Growing tomatoes from seed can be challenging. But once you know how, it really isn’t that difficult. In this post I’ll show you exactly when and how to plant your tomato seeds so you’ll always have strong and healthy seedlings.
There are many benefits that come with growing tomatoes from seed, and it’s straightforward once you get the hang of it.
All you need are some basic supplies and a bit of know-how to get your tomato seedlings off to a good start.
Below I’ll share step-by-step instructions for planting and germinating them, plus essential seedling care tips.
Growing Tomatoes From Seed
Before we dive into the step by step instructions for how to grow tomatoes from seed, first let’s talk about choosing which ones to plant, the best methods to use to start them, and how long it will take.
Types Of Tomato Seeds To Plant
The sheer number of options for the types of tomato seeds to plant can be overwhelming. But there are a couple of ways to classify them to make it easier to choose what is right for you. Here are just a few of the most popular:
- Paste – If you’re looking for ones that are great for cooking, then try this type. Pompeii or San Marzano are a few examples.
- Slicing – The big meaty fruits are delicious raw, and perfect for sandwiches and salads. Try Brandywine, Mortgage Lifters, or Beefsteak.
- Cherry – These are good for quick snacking, and are generally very prolific. A few examples are Sweet 100, Garden Candy, Sun Gold, or Baby Boomers.
Recommended Tomato Seed Starting Methods
In warm climates, tomato seeds can be planted directly in the garden. But for most of us, starting them indoors is the best method to use.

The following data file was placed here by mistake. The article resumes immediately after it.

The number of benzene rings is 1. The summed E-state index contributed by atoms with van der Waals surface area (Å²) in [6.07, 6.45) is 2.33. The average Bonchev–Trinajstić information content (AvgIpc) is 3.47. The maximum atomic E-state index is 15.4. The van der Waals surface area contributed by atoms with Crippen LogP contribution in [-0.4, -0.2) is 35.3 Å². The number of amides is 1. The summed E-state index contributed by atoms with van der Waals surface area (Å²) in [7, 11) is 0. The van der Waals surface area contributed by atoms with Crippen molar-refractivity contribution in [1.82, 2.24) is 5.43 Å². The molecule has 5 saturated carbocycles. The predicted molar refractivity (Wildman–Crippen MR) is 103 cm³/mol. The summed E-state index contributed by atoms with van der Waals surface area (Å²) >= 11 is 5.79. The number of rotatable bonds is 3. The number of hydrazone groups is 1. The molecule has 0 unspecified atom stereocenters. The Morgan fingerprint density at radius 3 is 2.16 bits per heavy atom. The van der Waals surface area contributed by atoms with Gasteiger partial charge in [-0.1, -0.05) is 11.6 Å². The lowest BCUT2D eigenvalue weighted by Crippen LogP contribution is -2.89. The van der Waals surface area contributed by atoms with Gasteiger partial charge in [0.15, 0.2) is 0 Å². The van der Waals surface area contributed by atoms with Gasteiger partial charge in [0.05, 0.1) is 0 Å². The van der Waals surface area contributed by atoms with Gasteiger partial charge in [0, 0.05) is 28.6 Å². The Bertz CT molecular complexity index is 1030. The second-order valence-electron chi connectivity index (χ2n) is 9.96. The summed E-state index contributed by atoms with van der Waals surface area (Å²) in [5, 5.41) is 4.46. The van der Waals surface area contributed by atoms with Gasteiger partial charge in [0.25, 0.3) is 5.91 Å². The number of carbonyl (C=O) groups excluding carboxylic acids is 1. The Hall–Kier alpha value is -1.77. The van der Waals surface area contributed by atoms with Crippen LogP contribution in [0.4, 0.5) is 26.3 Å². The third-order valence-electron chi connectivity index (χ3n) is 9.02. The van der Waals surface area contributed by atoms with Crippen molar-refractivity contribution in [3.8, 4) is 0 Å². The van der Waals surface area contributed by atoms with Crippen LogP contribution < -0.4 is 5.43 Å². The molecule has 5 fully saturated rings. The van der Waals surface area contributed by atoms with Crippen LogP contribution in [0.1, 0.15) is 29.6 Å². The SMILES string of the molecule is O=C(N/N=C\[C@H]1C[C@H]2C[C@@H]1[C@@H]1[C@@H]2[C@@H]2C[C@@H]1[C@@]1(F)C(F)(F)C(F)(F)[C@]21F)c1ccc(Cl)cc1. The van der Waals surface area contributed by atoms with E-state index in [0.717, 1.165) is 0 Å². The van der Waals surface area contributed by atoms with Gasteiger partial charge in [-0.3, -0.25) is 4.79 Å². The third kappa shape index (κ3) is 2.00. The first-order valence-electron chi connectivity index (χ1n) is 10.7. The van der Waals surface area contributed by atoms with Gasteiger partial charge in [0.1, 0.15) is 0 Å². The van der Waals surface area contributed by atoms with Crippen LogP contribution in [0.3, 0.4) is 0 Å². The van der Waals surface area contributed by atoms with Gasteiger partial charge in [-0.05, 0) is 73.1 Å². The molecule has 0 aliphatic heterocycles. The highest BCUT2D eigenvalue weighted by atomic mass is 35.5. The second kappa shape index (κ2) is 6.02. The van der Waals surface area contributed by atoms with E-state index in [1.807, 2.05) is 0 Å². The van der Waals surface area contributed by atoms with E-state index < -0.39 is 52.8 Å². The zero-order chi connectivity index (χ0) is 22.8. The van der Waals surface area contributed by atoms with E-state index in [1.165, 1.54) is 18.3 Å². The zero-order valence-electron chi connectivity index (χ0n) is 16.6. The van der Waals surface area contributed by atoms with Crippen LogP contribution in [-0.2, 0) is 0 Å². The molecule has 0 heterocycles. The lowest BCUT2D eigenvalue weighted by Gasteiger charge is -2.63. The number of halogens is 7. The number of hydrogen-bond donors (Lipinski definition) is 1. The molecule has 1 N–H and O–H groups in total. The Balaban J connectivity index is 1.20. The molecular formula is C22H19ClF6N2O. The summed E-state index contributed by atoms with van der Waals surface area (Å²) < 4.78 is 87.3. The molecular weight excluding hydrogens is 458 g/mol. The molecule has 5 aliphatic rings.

They require a long, warm season to set fruit. So giving them a head start inside is a good way to ensure you’ll be able to enjoy a bigger crop before frost.
How Long To Grow Tomatoes From Seed To Harvest?
There are so many different types of tomatoes that the range of time from seed to harvest is very broad. It can be anywhere from 60-100 days or longer.
Smaller ones or hybrids bred to produce earlier may be ready in as little as 60-80 days after germination.
Indeterminate types, or ones that bear larger fruits can take anywhere from 70 to more than 100 days from seed to harvest.
Related Post: How To Tell Determinate vs Indeterminate Tomatoes
Planting Tomato Seeds
In order to get a jumpstart on their long maturity dates, planting your tomato seeds with care is important.
With a bit of planning and the right tools it’s easier than you might think, but timing is everything.
When To Start Tomato Seeds
In colder climates, the ideal time to start tomato seeds indoors is between 6-8 weeks before the last frost date in your gardening zone (for example, I’m in z4b here in MN).
If you live somewhere warm and would like to direct sow them, wait until it’s consistently above 45°F at night. That’s usually about 2 weeks after your last frost in late winter or early spring.
How To Plant & Grow Tomato Seeds Step-By-Step
Once you know how to do it, planting tomato seeds is really simple. Get your supplies ready beforehand to make the process quick and easy.
- Tomato seeds
- Covered trays
- Seed starting soil or pellets
- Hand trowel
- Grow light
- Heat mat (recommended)
- Soil thermometer (optional)
- Moisture meter (optional)
Step 1: Prepare the soil – If you’re using pellets, pre-moisten them before placing them in the trays. Otherwise use your hand trowel to fill each cell with a damp soil mix.
Step 2: Decide how many seeds to plant – If you have a new packet, one per cell is fine. For older tomato seeds, plant 2-3 in each to compensate for lower germination rates.
Step 3: Plant the seeds – They’re small, so plant them no deeper than ¼”. You can either make a small hole and drop them in, or lay them on top and gently press them down into the soil.
Step 4: Cover the seeds – Completely cover the tomato seeds, and gently press the soil down so it comes in good contact with them. Take care not to push so hard that you compact it though.